Editor’s Note: Latino Rebels received the following media release from the Women’s Equality Center:
SANTO DOMINGO — In the early hours of Tuesday April 20, a peaceful camp of women and girls was brutally attacked by the police, who arrived armed with toxic substances and knives to cut down their camping tents.
Con cuchillos y un polvo tóxico vino la Policía a sacarnos las casa de campaña, empezaron romperlas con cuchillos con nosotras adentro. Con represión, con atentados, con todo el peso de la intolerancia estatal, #LasCausalesVan. Nadie detiene lo inevitable. Nuestras vidas sí valen pic.twitter.com/QkvZepWzGk
— Natalia Mármol (@natmarmol) April 20, 2021
The group had been peacefully camping outside of the presidential offices for over 40 days, demanding that President Abinader keep his word to end the absolute criminalization of abortion and at a minimum include exceptions for cases of rape, incest, when a woman’s life is in danger, or the pregnancy is not viable.
In a video captured by activists, police can be seen abruptly waking up protesters from their tents who were asleep, destroying their tents with knives while they were still in them, and releasing toxic chemicals. This attack follows another investigation that was opened on Sunday, April 18, following an attack where poisoned snacks were sent to the women and girls with a falsified note from a friend of a person in the camp, sending 12 people to the hospital. Despite the attacks, the peaceful camp had persisted, hosting theater sessions, music, prayer circles, and speeches.
The camp’s position is a popular one among Dominicans. A poll earlier this month showed that 83% of Dominicans support the three exceptions. The Dominican Republic is one of only six countries in the region that has a total ban on abortion with no exceptions, including when the life of the woman is at risk. This total abortion ban has already cost too many lives, like that of Esperancita, a 16-year-old leukemia patient who was left to die after doctors denied her life-saving chemotherapy upon realizing she was three weeks pregnant.
“I was sleeping in the camp, when in the middle of the night I was woken up by the police tearing down my camping tent with knives, covering us with tear gas powder,” said Natalia Mármol, human rights activist and lead organizer of the group. “This is an assault against our free speech to demand our human right to live, to not be forced to die from a pregnancy complication or an unviable pregnancy. They are trying to silence us because we refuse to die for their archaic laws, but we will not be stopped by the police, and we will not be silenced by the government. We will keep fighting; we refuse to lose one more woman or girl.”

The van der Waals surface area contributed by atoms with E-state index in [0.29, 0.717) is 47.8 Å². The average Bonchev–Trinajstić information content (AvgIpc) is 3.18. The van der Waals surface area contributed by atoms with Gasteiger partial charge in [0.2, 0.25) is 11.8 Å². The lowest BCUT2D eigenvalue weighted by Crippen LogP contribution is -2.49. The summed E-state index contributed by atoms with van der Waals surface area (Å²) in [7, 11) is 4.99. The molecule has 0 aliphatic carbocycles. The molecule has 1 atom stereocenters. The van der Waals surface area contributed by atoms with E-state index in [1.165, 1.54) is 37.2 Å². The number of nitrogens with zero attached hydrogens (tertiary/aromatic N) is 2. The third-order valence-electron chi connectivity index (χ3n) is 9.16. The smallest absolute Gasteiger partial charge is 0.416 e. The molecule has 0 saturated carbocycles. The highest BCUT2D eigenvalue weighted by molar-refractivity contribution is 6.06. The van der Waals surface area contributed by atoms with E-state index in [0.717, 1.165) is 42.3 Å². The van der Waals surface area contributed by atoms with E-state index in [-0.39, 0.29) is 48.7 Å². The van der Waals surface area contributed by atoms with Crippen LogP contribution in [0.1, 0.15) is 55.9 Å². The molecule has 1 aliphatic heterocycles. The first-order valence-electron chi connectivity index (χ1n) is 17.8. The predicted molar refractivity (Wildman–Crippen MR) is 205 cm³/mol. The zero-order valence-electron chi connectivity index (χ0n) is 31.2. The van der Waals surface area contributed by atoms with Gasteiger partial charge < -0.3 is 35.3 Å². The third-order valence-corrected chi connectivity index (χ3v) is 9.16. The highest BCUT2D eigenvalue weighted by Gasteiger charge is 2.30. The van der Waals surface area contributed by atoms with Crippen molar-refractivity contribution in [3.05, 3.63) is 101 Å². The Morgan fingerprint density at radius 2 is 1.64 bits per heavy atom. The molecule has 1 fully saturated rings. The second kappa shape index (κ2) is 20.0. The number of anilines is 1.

“The actions of the police are not only an attack on women’s rights, but they are also an assault on democracy. The police and the government are repressing democratic civilians demanding their basic human right to survive. These are the actions of an antidemocratic government,” said Paula Ávila-Guillén, human rights attorney and executive director of the Women’s Equality Center. “Each day women and girls are left to die and have their health threatened by archaic absolute abortion bans that only bring death and despair. And what we’re seeing in the Dominican Republic is that large groups of women are saying enough is enough.”
The Dominican cause has garnered international support from Dominicans abroad, including groups in NYC who have been holding parallel demonstrations in front of the city’s Dominican Consulate, as well as in London and Madrid, Spain. This recent reproductive rights movement comes on the heels of Argentina’s legalization of abortion in December 2020, which has inspired activists across Latin America in the “Green Wave” campaign.